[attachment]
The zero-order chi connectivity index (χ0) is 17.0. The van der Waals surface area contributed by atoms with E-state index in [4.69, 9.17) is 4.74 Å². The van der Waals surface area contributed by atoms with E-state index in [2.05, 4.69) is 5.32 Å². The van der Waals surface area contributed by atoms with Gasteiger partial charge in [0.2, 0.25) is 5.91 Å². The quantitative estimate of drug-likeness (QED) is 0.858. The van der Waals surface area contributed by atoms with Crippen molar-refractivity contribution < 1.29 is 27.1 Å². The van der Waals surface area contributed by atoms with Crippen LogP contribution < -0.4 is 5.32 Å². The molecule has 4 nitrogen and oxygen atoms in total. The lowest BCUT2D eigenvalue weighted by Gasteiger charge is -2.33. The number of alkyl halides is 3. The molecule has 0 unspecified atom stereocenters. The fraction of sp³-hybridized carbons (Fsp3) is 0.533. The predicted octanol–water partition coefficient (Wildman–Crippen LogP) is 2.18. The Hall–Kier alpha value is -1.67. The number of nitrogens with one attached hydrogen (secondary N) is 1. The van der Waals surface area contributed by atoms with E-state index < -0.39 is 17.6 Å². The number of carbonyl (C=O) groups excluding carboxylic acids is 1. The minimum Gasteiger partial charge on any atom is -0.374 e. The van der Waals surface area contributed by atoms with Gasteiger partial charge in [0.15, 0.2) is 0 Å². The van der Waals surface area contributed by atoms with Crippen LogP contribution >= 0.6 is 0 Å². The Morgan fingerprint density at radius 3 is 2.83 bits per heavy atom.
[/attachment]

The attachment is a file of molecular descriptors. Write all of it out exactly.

The zero-order chi connectivity index (χ0) is 17.0. The van der Waals surface area contributed by atoms with E-state index in [4.69, 9.17) is 4.74 Å². The van der Waals surface area contributed by atoms with E-state index in [2.05, 4.69) is 5.32 Å². The van der Waals surface area contributed by atoms with Gasteiger partial charge in [0.2, 0.25) is 5.91 Å². The quantitative estimate of drug-likeness (QED) is 0.858. The van der Waals surface area contributed by atoms with Crippen molar-refractivity contribution < 1.29 is 27.1 Å². The van der Waals surface area contributed by atoms with Crippen LogP contribution < -0.4 is 5.32 Å². The molecule has 4 nitrogen and oxygen atoms in total. The lowest BCUT2D eigenvalue weighted by Gasteiger charge is -2.33. The number of alkyl halides is 3. The molecule has 0 unspecified atom stereocenters. The fraction of sp³-hybridized carbons (Fsp3) is 0.533. The predicted octanol–water partition coefficient (Wildman–Crippen LogP) is 2.18. The Hall–Kier alpha value is -1.67. The number of nitrogens with one attached hydrogen (secondary N) is 1. The van der Waals surface area contributed by atoms with E-state index < -0.39 is 17.6 Å². The number of carbonyl (C=O) groups excluding carboxylic acids is 1. The minimum Gasteiger partial charge on any atom is -0.374 e. The van der Waals surface area contributed by atoms with Gasteiger partial charge in [0.15, 0.2) is 0 Å². The van der Waals surface area contributed by atoms with Crippen LogP contribution >= 0.6 is 0 Å². The Morgan fingerprint density at radius 3 is 2.83 bits per heavy atom.